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Introduction

According to Liu (2007), the intelligence models of the United States and China are mainly dependant on their economic stability which enhances their military growth. He points out that both United States and China have developed a stable economy thereby promoting their domestic and foreign intelligence models. However, he noted that United States feel threatened with the rapid growth of China’s economy and military intelligence as it predicts that in future Chinese intelligence model will super succeed the U.S’s foreign intelligence to enable it ultimately form a greater international commanding force.

Domestic and foreign intelligence models are the key security components that both the United States and China actively depend on in gathering security related information that enables them to create effective intelligence units. For instance, Liu (2007) points out that China annually review its military operations with the U.S Congressional military intelligence so as to effectively enhance its intelligence services. Studying the intelligence model of both the United States and China is essential and it should be based not only on their economic stability, but also on the rapid growth of China’s military activities which threaten the superficial powerful nature of the United States. The write up in analyzing the intelligence model compares and contrasts both the domestic and foreign intelligence model of United States and China.

Comparison of U.S’s and Chinese Domestic Intelligence Model

 According to Liu (2007), the domestic intelligence models of the United States and China are based on organizational mechanisms that ensure the sharing of key security information so as to protect the civil liberties by enhancing accountability of the intelligence units’ operations. He points out that it is the Federal Bureau of Intelligence (FBI) organizational domestic intelligence unit that is responsible for federal law enforcement in the United States. He notes that FBI deploys a number of intelligence surveillance tools, including the physical surveillance, confidential informants and the electronic eavesdropping especially in assessing forms of domestic intelligence risks. He points out that the assessment of domestic intelligence risks entails analyzing of intelligence information’s pro-activeness in identifying and measuring security risks and its ability to measure the prevalence of security risks in the society as well as its effectiveness in utilizing scientific data.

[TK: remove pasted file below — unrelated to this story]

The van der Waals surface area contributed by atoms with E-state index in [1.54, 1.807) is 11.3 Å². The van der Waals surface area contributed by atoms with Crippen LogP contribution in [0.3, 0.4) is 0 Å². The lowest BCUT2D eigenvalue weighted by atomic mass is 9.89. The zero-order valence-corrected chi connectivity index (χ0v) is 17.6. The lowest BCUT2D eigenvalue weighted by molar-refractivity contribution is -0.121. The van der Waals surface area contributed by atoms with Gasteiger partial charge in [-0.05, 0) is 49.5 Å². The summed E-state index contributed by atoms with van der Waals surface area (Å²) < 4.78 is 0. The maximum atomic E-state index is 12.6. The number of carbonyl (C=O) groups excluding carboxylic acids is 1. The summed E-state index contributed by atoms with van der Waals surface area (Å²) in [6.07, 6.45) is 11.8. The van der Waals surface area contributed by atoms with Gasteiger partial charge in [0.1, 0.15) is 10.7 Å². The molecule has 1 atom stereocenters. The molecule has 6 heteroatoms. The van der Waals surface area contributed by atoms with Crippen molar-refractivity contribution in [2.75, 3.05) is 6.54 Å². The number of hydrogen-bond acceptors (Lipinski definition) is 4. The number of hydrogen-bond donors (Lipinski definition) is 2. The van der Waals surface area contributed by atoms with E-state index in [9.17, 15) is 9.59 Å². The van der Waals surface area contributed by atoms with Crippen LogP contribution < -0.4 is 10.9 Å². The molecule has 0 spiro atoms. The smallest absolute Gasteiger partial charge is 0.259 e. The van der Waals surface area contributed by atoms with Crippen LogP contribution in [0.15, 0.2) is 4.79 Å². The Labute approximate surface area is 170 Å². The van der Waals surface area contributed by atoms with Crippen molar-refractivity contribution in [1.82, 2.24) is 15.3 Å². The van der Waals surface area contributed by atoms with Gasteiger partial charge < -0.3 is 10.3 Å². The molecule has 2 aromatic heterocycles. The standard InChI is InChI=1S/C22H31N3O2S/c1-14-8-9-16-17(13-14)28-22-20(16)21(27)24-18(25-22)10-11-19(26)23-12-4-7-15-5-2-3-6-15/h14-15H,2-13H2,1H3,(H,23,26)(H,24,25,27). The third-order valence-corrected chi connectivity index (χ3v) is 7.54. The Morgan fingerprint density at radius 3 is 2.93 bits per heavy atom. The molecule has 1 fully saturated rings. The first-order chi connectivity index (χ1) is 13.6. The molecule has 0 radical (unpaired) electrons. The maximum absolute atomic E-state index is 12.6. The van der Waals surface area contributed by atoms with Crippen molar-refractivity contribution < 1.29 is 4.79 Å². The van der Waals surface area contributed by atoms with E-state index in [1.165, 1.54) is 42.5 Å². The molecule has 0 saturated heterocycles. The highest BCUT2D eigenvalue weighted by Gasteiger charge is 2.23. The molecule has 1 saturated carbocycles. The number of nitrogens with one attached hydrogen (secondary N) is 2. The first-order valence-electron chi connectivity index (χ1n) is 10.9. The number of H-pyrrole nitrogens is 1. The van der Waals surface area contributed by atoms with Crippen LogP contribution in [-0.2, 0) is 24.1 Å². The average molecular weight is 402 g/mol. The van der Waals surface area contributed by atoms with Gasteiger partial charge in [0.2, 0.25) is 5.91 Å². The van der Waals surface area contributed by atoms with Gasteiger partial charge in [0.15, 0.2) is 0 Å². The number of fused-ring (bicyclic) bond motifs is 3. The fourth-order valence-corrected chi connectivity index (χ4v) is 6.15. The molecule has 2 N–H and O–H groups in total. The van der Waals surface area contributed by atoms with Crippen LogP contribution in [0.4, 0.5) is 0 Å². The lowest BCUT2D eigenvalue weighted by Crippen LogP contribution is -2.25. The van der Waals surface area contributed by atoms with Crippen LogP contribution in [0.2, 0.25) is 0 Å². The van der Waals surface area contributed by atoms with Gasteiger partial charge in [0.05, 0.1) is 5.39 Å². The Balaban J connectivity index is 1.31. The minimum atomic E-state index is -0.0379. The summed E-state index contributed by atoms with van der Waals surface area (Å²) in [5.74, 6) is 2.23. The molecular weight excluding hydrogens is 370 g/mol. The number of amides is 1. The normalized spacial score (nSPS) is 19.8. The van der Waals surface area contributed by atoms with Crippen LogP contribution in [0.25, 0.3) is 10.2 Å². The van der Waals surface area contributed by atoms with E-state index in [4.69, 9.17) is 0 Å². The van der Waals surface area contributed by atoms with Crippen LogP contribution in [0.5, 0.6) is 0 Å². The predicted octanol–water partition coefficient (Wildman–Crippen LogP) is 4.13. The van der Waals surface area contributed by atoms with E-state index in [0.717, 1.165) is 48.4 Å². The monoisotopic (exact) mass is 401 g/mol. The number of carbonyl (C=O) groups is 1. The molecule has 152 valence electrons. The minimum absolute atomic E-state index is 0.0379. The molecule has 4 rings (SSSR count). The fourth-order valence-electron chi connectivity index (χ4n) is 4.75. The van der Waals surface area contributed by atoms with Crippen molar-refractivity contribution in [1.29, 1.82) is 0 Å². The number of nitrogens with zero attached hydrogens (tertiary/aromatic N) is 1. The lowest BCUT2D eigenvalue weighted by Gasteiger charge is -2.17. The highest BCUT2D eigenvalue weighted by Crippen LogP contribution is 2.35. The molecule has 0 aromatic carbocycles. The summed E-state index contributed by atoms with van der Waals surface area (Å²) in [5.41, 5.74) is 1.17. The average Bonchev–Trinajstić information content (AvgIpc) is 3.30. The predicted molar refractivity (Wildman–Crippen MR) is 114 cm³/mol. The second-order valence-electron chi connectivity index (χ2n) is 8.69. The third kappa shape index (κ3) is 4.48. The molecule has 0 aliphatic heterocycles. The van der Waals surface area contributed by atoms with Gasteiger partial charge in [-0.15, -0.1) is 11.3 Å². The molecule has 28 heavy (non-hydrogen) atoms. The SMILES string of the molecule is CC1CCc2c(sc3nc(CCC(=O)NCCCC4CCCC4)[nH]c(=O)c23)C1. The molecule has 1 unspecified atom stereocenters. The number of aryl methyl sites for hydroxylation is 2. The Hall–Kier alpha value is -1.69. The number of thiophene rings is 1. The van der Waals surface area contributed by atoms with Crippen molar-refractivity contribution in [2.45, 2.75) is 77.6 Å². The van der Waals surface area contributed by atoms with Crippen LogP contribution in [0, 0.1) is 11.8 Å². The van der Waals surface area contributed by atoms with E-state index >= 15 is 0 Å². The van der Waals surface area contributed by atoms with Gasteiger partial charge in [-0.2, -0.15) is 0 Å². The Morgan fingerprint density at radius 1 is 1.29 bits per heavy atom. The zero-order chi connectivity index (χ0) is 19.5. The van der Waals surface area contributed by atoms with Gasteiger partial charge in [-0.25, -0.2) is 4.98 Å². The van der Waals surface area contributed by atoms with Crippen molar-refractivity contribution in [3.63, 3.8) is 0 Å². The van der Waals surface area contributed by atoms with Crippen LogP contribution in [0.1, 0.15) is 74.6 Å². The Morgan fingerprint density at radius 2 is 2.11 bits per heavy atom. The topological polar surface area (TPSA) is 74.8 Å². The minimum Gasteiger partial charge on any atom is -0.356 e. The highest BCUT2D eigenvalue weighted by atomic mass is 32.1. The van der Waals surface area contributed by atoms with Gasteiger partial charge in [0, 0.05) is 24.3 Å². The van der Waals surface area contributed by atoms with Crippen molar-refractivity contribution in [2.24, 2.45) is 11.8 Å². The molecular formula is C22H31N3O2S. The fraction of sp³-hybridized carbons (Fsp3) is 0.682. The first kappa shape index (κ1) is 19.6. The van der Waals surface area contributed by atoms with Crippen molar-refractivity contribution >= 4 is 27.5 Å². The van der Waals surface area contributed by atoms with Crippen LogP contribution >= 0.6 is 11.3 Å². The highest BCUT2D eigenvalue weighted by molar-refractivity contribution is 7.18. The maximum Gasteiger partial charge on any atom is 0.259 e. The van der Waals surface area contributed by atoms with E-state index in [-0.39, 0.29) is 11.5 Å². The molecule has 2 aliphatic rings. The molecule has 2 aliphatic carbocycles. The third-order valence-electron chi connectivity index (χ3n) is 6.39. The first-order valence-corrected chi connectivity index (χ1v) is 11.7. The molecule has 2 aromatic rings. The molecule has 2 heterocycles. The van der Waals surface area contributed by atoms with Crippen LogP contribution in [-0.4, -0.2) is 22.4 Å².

Burch (2007) notes that in sensitizing the process of gathering credible security information, the FBI agents are authorized to engage in a proactive intelligence approach that will ensure that they are not only limited to investigation procedures, but they are able to provide credible intelligence information that can be assessed and analyzed in enhancing domestic surveillance.  He points out that FBI plays an important role not only in domestic intelligence but also in foreign intelligence. He notes that the Central Intelligence Agency (CIA) is the United States’ organizational foreign intelligence unit that oversees the international security of the United States. He observes that CIA normally contacts FBI in cases where they require information on an individual within the United States.

Moreover, Burch (2007) points out that to enhancing domestic surveillance, FBI normally recruit foreigners such as visiting academicians like students so as to obtain credible information that helps in intelligence surveillance. For instance, the recruitment of Chinese native, Katrina Leung by FBI during her Master’s degree in United States clearly illustrates how domestic intelligence units use all means to gain credible intelligence information (Liu, 2007).

Similarly, Chinese domestic intelligence is based on organizational mechanism that ensures the accountability of intelligence units in enforcing law so as to promote civil liberties. According to Liu (2007), Chinese domestic intelligence is handled by the Ministry of State Security (MSS) which ensures comprehensive surveillance of the country.  He points out that MSS deploys various proactive intelligence tools which ensures that it instantly accesses information that is essential in assessing the various forms of domestic intelligence risks. Just like the FBI, the MSS normally deploys electronic eavesdropping as its intelligence surveillance tool (Liu, 2007). He points out that the technological development of China enables MSS to utilize the Signal Intelligence (SIGINT) in enhancing domestic surveillance.